I read yesterday in the New York Times about a show called “NeoIntegrity” at the Derek Eller Gallery, curated by the painter Keith Mayerson. What caught my eye was the charming manifesto Mayerson created for the show (not included in the article). It touches on many points often discussed here on A&P (but apparently still not settled!). Here’s the manifesto:
1. Art should be reflective of the artist who made it, and the culture in which it is produced.
2. Art is aesthetic, and whether ugly, beautiful, or sublime, it should be interesting to look at and/or think about.
3. Art is not necessarily commodity, and commodity is not the reason to produce or appreciate art.
4. Art is about ideas, the progression of ideas, the agency of the artist to have ideas, the communication by the artist to the world of their ideas because agency and ideas are important and what art is.
5. Art communicates via its own internal language, and by the language the viewer brings to a work of art. But this language is not entirely textually based, and being an aesthetic object (or image[s], idea[s], comic, or happening[s]), the work communicates in such a way to be transcendent beyond language, and traditional constructs of textually based ideology. Therefore the work of art remains a deep communication between artist and viewer, and withholds the possibility of the sublime.
6. Art is rather than tells, it is about itself; it shows itself to be about what it is rather than being an illustration of what it isn’t.
7. Art is important because it reminds us that we are human, and ultimately, that is its function.
8. Art can be, and should be sublime, in that it is able to produce images directly from the mind and imagination of the artist, producing tangible realities from the fertile imaginings of the conscious and unconscious of the artist, triggering responses from the same in the viewer via form and light and color, that transcends language and received ways of looking at things, that, while ideological, comes closest to directly communicating from one animal to another in the most broad, base, but considered aesthetic language possible.
9. Art should be alive, have a life of its own, transgress intended meaning or hand or wit of the artist in that it arranges, via form, light, color, and space, other worlds that are optical and transmit cognitive reactions in the mind of the viewer that cause an ineffable schism between belief and reality that cause the work as to appear to be breathing life.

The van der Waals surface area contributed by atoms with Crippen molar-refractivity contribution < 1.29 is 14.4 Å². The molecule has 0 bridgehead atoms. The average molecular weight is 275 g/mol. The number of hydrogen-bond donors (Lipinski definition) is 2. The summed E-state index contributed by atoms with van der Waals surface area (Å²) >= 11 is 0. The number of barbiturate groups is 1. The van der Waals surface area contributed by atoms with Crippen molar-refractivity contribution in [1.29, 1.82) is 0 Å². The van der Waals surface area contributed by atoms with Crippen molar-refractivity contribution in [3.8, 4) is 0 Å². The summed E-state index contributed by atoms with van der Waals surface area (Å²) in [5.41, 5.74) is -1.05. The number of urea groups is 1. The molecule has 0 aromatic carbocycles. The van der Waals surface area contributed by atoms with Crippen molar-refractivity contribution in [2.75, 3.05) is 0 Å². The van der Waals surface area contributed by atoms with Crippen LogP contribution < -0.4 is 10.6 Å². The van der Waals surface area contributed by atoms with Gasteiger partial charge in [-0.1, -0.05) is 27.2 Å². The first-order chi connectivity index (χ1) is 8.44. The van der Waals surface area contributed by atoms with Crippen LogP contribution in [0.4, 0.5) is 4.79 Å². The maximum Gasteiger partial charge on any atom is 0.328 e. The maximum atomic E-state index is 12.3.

10. Art can indeed be windows onto other worlds, windows into the soul, able to capture dream space/time unlike any other medium because they are produced by the mind, gesture, hand and intellect of the artist, who consciously or unconsciously cannot hope to ultimately control the meaning, interpretation, or event described by the hand and mind of the unconscious.
11. Art should be experienced: a good work of art cannot be successfully reproduced or explained, indeed, that is ultimately the only reason art is important in the age of corporate commodity culture: it has an aura that cannot be contained-it is a result of a peculiar man-made alchemy that comes closest to recreating the soul.
I disagree with the reviewer, Holland Cotter, that “each definition comes with a modifying, even contradictory statement.” For example, there’s no contradiction in my mind for an art work to reflect both artist and culture. But Cotter’s right that “there’s something here for almost everyone to accept or reject.” And I also agree that this manifesto, whether it takes itself seriously or not, is more inclusive than exclusive.
What I found most interesting were the implicit definitions of aesthetic (#2) as “interesting to look at and/or think about,” and sublime (#8) as, essentially, communicating without using language. Perhaps my favorite is (#9) that an artwork should have a life of its own, potentially even undercutting the artist’s intentions.
Would you sign on to this statement? What do you like, dislike, or have a comment on?